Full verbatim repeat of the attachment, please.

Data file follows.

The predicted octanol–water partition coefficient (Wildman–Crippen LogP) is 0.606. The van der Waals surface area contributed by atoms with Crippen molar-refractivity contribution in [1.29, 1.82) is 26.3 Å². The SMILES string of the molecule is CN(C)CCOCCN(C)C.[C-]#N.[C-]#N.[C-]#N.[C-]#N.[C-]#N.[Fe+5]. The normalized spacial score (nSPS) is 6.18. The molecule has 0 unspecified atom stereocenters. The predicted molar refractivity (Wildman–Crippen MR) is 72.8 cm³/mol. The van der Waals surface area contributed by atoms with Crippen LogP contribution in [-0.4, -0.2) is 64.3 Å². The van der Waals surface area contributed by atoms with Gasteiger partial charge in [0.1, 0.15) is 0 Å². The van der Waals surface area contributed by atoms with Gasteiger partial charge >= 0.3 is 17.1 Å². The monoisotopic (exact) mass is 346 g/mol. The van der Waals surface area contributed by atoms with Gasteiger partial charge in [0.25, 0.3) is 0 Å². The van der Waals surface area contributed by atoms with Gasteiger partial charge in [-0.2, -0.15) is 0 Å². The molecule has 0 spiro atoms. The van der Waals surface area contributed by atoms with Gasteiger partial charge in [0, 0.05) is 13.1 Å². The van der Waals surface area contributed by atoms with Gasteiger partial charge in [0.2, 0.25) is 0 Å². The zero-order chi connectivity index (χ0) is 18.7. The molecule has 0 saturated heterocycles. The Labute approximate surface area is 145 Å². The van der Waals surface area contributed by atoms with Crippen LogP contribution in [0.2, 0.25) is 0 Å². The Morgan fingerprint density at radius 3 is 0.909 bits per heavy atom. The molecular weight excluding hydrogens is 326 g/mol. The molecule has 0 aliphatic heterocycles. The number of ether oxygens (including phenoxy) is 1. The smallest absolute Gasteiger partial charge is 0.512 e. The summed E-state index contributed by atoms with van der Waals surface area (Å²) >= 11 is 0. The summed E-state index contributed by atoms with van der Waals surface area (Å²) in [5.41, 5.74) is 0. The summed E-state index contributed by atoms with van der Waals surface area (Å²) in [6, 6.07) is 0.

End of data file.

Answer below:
The predicted octanol–water partition coefficient (Wildman–Crippen LogP) is 0.606. The van der Waals surface area contributed by atoms with Crippen molar-refractivity contribution in [1.29, 1.82) is 26.3 Å². The SMILES string of the molecule is CN(C)CCOCCN(C)C.[C-]#N.[C-]#N.[C-]#N.[C-]#N.[C-]#N.[Fe+5]. The normalized spacial score (nSPS) is 6.18. The molecule has 0 unspecified atom stereocenters. The predicted molar refractivity (Wildman–Crippen MR) is 72.8 cm³/mol. The van der Waals surface area contributed by atoms with Crippen LogP contribution in [-0.4, -0.2) is 64.3 Å². The van der Waals surface area contributed by atoms with Gasteiger partial charge in [0.1, 0.15) is 0 Å². The van der Waals surface area contributed by atoms with Gasteiger partial charge >= 0.3 is 17.1 Å². The monoisotopic (exact) mass is 346 g/mol. The van der Waals surface area contributed by atoms with Gasteiger partial charge in [0.25, 0.3) is 0 Å². The van der Waals surface area contributed by atoms with Gasteiger partial charge in [-0.2, -0.15) is 0 Å². The molecule has 0 spiro atoms. The van der Waals surface area contributed by atoms with Gasteiger partial charge in [0, 0.05) is 13.1 Å². The van der Waals surface area contributed by atoms with Gasteiger partial charge in [0.2, 0.25) is 0 Å². The zero-order chi connectivity index (χ0) is 18.7. The molecule has 0 saturated heterocycles. The Labute approximate surface area is 145 Å². The van der Waals surface area contributed by atoms with Crippen LogP contribution in [0.2, 0.25) is 0 Å². The Morgan fingerprint density at radius 3 is 0.909 bits per heavy atom. The molecular weight excluding hydrogens is 326 g/mol. The molecule has 0 aliphatic heterocycles. The number of ether oxygens (including phenoxy) is 1. The smallest absolute Gasteiger partial charge is 0.512 e. The summed E-state index contributed by atoms with van der Waals surface area (Å²) >= 11 is 0. The summed E-state index contributed by atoms with van der Waals surface area (Å²) in [5.41, 5.74) is 0. The summed E-state index contributed by atoms with van der Waals surface area (Å²) in [6, 6.07) is 0.